John Bolton Slams ‘Foolish’ Chuck Todd: Media 'Not Entitled to Worship’

Appearing on Fox News’s Outnumbered on Friday, former United Nations ambassador John Bolton blasted NBC’s Chuck Todd for taking to Twitter on Thursday to attack President Trump’s “un-American” criticism of the media during a press conference: “I thought that tweet was one of the most foolish things I've seen from the media in a long time, and you know, that's a pretty low bar there. The media is not entitled to worship.”

He continued: “It's not entitled to respect as an institution. It’s not entitled to deference by political leaders. It is entitled under the First Amendment to say what it wants to say. That’s it. And you know, the notion that the press is somehow specially protected by the First Amendment...that they have a special status, is ridiculous.”

After co-host Sandra Smith whether the President taking on the press was “good strategy,” Bolton replied: “Well, I think it is, because I think the opposition he faces is overwhelming and – from the establishment press. And I think he’s entitled to disagree with them. He's not threatening them with any repressive measures, he's not talking about censorship or prior restraint.”

Bolton concluded: “And let’s be clear, I really think the press has a view of themselves that’s unwarranted Constitutionally....It's just another part of freedom of speech. So the notion that there’s a – that there’s a quasi-religious role that they’re pursuing is nonsense.”

Here is a transcript of the February 17 exchange:

12:29 PM ET

(...)

SANDRA SMITH: And NBC's Chuck Todd tweeting "This is not a laughing matter. I’m sorry delegitimizing the press in unAmerican" Alright, it all of the sudden got really serious at the end there. Ambassador, what did you make of that drama that you saw on the screen there?

JOHN BOLTON: I thought that tweet was one of the most foolish things I've seen from the media in a long time, and you know, that's a pretty low bar there. The media is not entitled to worship. It's not entitled to respect as an institution. It’s not entitled to deference by political leaders. It is entitled under the First Amendment to say what it wants to say.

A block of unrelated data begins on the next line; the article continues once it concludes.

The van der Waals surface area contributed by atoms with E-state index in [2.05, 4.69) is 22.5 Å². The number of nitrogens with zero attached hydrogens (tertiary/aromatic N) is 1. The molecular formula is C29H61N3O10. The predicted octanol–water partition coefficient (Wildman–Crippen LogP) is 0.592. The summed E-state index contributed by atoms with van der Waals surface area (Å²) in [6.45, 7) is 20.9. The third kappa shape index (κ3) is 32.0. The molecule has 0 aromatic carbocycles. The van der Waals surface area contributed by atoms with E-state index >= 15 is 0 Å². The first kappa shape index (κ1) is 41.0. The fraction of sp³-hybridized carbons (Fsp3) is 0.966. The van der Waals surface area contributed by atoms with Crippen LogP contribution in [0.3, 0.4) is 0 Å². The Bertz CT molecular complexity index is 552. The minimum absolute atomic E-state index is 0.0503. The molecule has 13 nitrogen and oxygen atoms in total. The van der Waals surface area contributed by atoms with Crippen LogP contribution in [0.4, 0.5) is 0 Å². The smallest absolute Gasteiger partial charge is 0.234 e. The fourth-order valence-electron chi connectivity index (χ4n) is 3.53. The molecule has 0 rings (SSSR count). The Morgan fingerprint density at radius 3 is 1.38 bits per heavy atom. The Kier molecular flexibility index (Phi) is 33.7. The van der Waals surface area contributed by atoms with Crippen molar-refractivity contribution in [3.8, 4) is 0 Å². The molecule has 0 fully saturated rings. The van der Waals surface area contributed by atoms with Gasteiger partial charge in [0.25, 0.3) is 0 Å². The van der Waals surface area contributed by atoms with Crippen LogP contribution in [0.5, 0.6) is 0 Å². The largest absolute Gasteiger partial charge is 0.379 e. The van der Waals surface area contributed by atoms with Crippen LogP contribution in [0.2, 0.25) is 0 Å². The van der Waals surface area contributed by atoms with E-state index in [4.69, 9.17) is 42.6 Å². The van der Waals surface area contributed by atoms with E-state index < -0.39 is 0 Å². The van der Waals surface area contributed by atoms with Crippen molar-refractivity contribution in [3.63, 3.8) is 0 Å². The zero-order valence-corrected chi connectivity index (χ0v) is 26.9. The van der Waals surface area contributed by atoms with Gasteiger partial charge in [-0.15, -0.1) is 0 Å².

HARRIS FAULKNER: Preach it.

BOLTON: That's it.

FAULKNER: Preach.

BOLTON: And you know, the notion that the press is somehow specially protected by the First Amendment and the institutional press, than mainstream newspapers and TV networks, that they have a special status, is ridiculous.

SMITH: But still, do you think is a good strategy by the President?

BOLTON: Well, I think it is, because I think the opposition he faces is overwhelming and – from the establishment press. And I think he’s entitled to disagree with them. He's not threatening them with any repressive measures, he's not talking about censorship or prior restraint.

And let’s be clear, I really think the press has a view of themselves that’s unwarranted Constitutionally. The Supreme Court has said even the humblest leaflet is entitled to freedom of the press.

FAULKNER: Preach.

BOLTON: It's just another part of freedom of speech. So the notion that there’s a – that there’s a quasi-religious role that they’re pursuing is nonsense.

FAULKNER: Drop the mic.

(...)

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